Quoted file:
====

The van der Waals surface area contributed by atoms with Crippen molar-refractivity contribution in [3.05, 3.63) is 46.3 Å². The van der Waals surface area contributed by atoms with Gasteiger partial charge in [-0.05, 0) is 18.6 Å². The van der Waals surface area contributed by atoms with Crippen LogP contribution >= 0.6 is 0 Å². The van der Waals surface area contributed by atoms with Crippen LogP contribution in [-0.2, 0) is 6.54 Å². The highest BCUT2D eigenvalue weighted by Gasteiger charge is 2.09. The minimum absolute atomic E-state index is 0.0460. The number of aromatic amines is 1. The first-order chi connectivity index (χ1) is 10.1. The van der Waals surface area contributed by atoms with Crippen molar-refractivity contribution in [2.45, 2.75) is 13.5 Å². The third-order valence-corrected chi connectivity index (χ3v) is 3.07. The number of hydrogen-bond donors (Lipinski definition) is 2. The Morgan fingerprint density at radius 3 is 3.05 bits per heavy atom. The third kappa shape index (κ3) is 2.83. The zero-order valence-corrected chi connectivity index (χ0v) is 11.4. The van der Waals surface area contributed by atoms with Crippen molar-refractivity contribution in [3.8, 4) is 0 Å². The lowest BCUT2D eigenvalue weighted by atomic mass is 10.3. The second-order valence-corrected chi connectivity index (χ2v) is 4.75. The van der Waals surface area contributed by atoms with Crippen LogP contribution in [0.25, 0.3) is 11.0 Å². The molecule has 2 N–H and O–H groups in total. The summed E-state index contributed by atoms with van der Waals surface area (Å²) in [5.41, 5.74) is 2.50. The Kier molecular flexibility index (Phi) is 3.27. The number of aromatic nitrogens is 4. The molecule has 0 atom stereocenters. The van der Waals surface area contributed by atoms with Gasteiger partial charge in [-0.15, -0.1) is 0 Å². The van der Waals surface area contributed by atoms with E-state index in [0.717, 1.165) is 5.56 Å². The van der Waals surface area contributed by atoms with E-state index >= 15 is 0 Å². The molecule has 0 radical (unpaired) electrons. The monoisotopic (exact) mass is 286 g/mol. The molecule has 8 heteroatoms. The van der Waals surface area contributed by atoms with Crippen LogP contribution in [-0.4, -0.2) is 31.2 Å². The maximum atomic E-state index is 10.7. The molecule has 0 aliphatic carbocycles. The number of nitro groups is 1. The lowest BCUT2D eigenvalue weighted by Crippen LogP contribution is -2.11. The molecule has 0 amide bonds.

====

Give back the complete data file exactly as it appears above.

The van der Waals surface area contributed by atoms with Crippen molar-refractivity contribution in [3.05, 3.63) is 46.3 Å². The van der Waals surface area contributed by atoms with Gasteiger partial charge in [-0.05, 0) is 18.6 Å². The van der Waals surface area contributed by atoms with Crippen LogP contribution >= 0.6 is 0 Å². The van der Waals surface area contributed by atoms with Crippen LogP contribution in [-0.2, 0) is 6.54 Å². The highest BCUT2D eigenvalue weighted by Gasteiger charge is 2.09. The minimum absolute atomic E-state index is 0.0460. The number of aromatic amines is 1. The first-order chi connectivity index (χ1) is 10.1. The van der Waals surface area contributed by atoms with Crippen molar-refractivity contribution in [2.45, 2.75) is 13.5 Å². The third-order valence-corrected chi connectivity index (χ3v) is 3.07. The number of hydrogen-bond donors (Lipinski definition) is 2. The Morgan fingerprint density at radius 3 is 3.05 bits per heavy atom. The third kappa shape index (κ3) is 2.83. The zero-order valence-corrected chi connectivity index (χ0v) is 11.4. The van der Waals surface area contributed by atoms with Crippen molar-refractivity contribution in [3.8, 4) is 0 Å². The lowest BCUT2D eigenvalue weighted by atomic mass is 10.3. The second-order valence-corrected chi connectivity index (χ2v) is 4.75. The van der Waals surface area contributed by atoms with Crippen LogP contribution in [0.25, 0.3) is 11.0 Å². The molecule has 2 N–H and O–H groups in total. The summed E-state index contributed by atoms with van der Waals surface area (Å²) in [5.41, 5.74) is 2.50. The Kier molecular flexibility index (Phi) is 3.27. The number of aromatic nitrogens is 4. The molecule has 0 atom stereocenters. The van der Waals surface area contributed by atoms with Gasteiger partial charge in [-0.15, -0.1) is 0 Å². The van der Waals surface area contributed by atoms with E-state index in [0.717, 1.165) is 5.56 Å². The van der Waals surface area contributed by atoms with E-state index >= 15 is 0 Å². The molecule has 0 radical (unpaired) electrons. The monoisotopic (exact) mass is 286 g/mol. The molecule has 8 heteroatoms. The van der Waals surface area contributed by atoms with Crippen LogP contribution in [-0.4, -0.2) is 31.2 Å². The maximum atomic E-state index is 10.7. The molecule has 0 aliphatic carbocycles. The number of nitro groups is 1. The lowest BCUT2D eigenvalue weighted by Crippen LogP contribution is -2.11. The molecule has 0 amide bonds.